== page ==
On this hike we’ll head out to a beautiful section of the Great Wall that is further outside the city than the crowded main tourist sites, and much quieter. You’ll have a chance to hike along an unrestored section of the Great Wall that grants magnificent views of the Great Wall stretching beyond the horizon in the east and west. As we follow the wall, we’ll pass through restored and unrestored sections, as well as taking a nice detour through pines on a hillside trail.
Shunyi Hikers: We’ll be picking up people from the Starbucks at Pinnacle Plaza in Shunyi for this hike. If you’re not based in Shunyi but fancy a visit to the Round Tower today, we can still make it work – write us a note when you make your booking.
Pay a visit to the Round Tower, a lookout and beacon tower that is part of the Great Wall in Miyun District. From the top we will enjoy amazing views in almost every direction: a deep canyon on one side, mountains on the other, and a broad view of the Miyun reservoir and our path up and down the mountain. Note: this is quite a short hike, but it’s steep, and for most of the hike we’re either climbing up or down.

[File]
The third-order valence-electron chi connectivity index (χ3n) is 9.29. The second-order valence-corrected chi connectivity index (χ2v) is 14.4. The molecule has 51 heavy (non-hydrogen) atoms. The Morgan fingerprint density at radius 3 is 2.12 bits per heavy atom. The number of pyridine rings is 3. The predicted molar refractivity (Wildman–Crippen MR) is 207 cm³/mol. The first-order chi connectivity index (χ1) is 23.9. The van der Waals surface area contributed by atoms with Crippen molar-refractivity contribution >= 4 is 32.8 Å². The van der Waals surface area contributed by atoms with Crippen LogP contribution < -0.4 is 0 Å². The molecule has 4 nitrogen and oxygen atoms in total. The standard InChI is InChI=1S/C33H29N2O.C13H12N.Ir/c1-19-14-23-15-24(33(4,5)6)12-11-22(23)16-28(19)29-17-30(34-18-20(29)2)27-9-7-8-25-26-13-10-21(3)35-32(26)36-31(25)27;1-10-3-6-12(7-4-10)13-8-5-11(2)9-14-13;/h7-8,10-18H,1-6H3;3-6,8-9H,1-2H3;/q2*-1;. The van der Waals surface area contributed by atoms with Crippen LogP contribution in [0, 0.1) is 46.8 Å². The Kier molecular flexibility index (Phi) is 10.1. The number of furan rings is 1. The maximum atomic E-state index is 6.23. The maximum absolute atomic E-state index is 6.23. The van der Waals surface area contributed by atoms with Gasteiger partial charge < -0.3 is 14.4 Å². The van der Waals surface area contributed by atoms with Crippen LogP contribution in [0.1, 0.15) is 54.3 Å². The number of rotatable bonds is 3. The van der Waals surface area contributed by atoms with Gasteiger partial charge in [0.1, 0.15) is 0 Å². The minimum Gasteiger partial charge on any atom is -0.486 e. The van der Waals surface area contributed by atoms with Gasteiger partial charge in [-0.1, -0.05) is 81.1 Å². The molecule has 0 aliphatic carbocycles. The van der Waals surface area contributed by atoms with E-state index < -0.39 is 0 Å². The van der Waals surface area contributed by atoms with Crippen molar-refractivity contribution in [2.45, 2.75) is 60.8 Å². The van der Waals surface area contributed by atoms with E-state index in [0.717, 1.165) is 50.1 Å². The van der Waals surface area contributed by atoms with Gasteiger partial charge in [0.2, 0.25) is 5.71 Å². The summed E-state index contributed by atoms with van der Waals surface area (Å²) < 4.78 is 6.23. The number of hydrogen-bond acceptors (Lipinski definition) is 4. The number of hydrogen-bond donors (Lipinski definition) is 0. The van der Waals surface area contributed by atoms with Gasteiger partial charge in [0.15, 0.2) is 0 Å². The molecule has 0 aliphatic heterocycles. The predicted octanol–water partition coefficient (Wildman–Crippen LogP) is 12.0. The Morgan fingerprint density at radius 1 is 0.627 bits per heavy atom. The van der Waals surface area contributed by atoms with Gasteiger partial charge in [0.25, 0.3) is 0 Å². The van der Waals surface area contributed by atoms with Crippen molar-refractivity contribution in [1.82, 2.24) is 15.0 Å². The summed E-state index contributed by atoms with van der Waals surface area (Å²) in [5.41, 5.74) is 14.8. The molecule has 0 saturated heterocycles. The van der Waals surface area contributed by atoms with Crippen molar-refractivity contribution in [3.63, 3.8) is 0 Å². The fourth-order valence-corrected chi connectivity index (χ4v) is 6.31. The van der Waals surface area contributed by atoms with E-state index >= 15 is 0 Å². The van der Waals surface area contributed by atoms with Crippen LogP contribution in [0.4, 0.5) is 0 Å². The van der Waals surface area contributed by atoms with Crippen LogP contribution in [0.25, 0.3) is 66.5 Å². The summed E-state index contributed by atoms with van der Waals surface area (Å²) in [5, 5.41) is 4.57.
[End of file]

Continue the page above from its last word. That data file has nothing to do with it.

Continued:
This stretch of Great Wall sits on the boundary of Yanqing District and Hebei province, west of the Badaling section of the Great Wall, and to the south of the Guanting Reservoir. The hike follows the Great Wall in a loop around an isolated village called ‘Big Plate.’ It’s a tough walk, and if you are not scared of heights, clambering up and down slippery and narrow paths, and walking over loose rocks, then this will be a great hike for you! The scenery is well worth the trip, but only if you’ve got strong legs and a good head for heights.
Could be cold! Big Camp Plate is quite high up, and it’s in an area where it’s known to get breezy. Bring your warmest hiking gear!